by Dara Chadwick
Da Capo Lifelong, 2009
Review by Elizabeth McCardell, BA, BA (Hons), M. Counselling, PhD on Apr 6th 2010
"Wow. I don’t need to be a supermodel or be perfect to help my daughter feel good about her body." These words are what Dara Chadwick wants her readers to take away from this book. These are also somewhat tragic words, for they reflect a prevailing neurosis in our society. Why would a little girl need to be reassured about something so self evident? The dominant discourse in the media reinforces notions of beauty and health expressed as super thinness as ideal for women, for sure, but there is much more to it than this. Women have passed down the generations, daughter to daughter, introjects ("shoulds") about thinness being more valued than intelligence or moral responsibility. Chadwick’s own mother used to say, "The first rich blind man through the door is mine," implying both a depreciation of her looks and a suggestion that a man with money, blind to her looks, could easily supersede her own husband, to say nothing about the implicit sense of competition in the man-getting stakes of mother and daughter.
This is a culture where one of the most essential things of life, eating, is fraught with guilt and shame; where simple desire and enjoyment is then immediately obliterated with self disgust and even purging. This is a female culture of self hate and it seems very common in the Western world.
Chadwick locates the uneasiness that women have about their own bodies in the domestic milieu of growing up with mothers who are uncomfortable in their own skin. This is the book’s strength, and paradoxically its weakness as well. The author reiterates her experiences growing up with her mother and her own experiences with her daughter providing a strong ground to her argument, yet giving, I believe, insufficient weight to the way culture in media and oral story told by men and women alike shapes how we individual embody our world.
Deprivation also tells a different story. The focus Chadwick gives to the mothering of daughters was something outside my own experience. I had a different story: a mother who nearly starved in post-revolution Russian and was somewhat obsessed with good fresh food and its enjoyment (not fast food) and this is what was imparted to me. I was also aware from a young age, and critically as well, of media propaganda, and had a sense too, of cultural meanings attached historically to ideas of womanhood, so I didn’t "buy" one account of femaleness as ascribed solely to shape. I mention this only to highlight my contention that Chadwick’s statement about the universality of the female neurosis about food arising, practically exclusively, in the mother-daughter relationship is too simple.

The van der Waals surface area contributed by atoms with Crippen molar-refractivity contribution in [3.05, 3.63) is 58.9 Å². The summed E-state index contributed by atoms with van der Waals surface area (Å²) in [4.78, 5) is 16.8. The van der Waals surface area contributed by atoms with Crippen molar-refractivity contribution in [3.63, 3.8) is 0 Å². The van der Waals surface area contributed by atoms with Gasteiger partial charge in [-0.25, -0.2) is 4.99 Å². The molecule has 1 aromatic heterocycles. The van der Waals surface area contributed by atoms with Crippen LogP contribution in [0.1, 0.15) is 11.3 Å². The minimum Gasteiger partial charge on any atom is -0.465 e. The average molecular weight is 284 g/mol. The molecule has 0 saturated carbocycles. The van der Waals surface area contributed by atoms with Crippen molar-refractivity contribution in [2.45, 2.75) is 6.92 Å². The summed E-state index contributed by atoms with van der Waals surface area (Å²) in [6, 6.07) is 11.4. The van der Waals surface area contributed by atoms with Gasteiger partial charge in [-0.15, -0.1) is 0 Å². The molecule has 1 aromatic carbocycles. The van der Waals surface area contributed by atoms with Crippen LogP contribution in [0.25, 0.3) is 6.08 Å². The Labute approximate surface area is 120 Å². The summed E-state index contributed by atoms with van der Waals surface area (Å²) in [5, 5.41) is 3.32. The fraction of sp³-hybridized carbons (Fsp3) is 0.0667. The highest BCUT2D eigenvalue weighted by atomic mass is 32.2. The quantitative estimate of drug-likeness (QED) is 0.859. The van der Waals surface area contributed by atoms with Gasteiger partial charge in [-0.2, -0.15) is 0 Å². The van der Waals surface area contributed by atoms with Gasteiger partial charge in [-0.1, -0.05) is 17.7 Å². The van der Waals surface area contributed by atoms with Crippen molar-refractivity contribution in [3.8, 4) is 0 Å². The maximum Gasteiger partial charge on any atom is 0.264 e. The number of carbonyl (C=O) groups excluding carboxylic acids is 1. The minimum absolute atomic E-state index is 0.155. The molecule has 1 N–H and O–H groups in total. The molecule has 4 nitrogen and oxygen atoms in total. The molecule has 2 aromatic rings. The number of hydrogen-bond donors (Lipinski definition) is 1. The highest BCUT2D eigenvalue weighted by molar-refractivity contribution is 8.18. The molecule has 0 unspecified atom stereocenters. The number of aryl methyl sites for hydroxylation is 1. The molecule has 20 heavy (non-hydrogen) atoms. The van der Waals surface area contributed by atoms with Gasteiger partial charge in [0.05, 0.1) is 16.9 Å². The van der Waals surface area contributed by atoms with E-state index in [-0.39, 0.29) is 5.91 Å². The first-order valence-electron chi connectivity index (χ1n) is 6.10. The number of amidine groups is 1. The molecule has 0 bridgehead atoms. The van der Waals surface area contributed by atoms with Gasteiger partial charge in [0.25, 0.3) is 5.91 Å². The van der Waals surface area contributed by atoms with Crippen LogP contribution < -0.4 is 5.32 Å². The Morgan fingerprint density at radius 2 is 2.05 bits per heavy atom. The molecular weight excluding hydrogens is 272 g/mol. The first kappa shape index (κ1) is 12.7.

It is understandable that the current book’s interest is in this mother-daughter relationship, given that it arose from Chadwick’s concern about her daughter as she, as mother, participated in an in-magazine weight loss program. Chadwick was chosen to keep a diary about her loss of weight for Shape magazine, throughout 2007, and her entries were published. She found she had to deliberately take aside her daughter and actively speak of the process lest the little one get a distorted view of femaleness. Part of this process was studying media images and showing how woman’s bodies are substantially photographically altered.
We are deeply influenced by our mothers, but our fathers also shape our view of ourselves and our world. Growing up, though, is more than the attitudes of our parents shaping us in how we view ourselves. There is influence from a complexity of directions. Our family’s values are not inevitably and unconsciously assimilated -- there are bits and pieces actively spat out in reference to our values expressed elsewhere in our culture. The danger lies in families that uncritically engage with the society in which they live and close off as invalid, for whatever reason, other cultural expressions. This idea is not completely lacking in the book under review, but insufficient is made of it. As a result the one-tracked account of mother-daughter cultural transmission of unhealthy self image tends to be repeated rather too often throughout this book.
Apart from this critique, this is a book that should be read to raise awareness among mothers to what they impart to their daughters, in words and deeds (drinking diet sodas instead of sharing in the deliciousness of ice-cream on a family excursion, or gazing into random mirrors to check on the fit of a dress).
© 2010 Elizabeth McCardell
Elizabeth McCardell, BA, BA (Hons), M. Counselling, PhD, Independent scholar, Australia.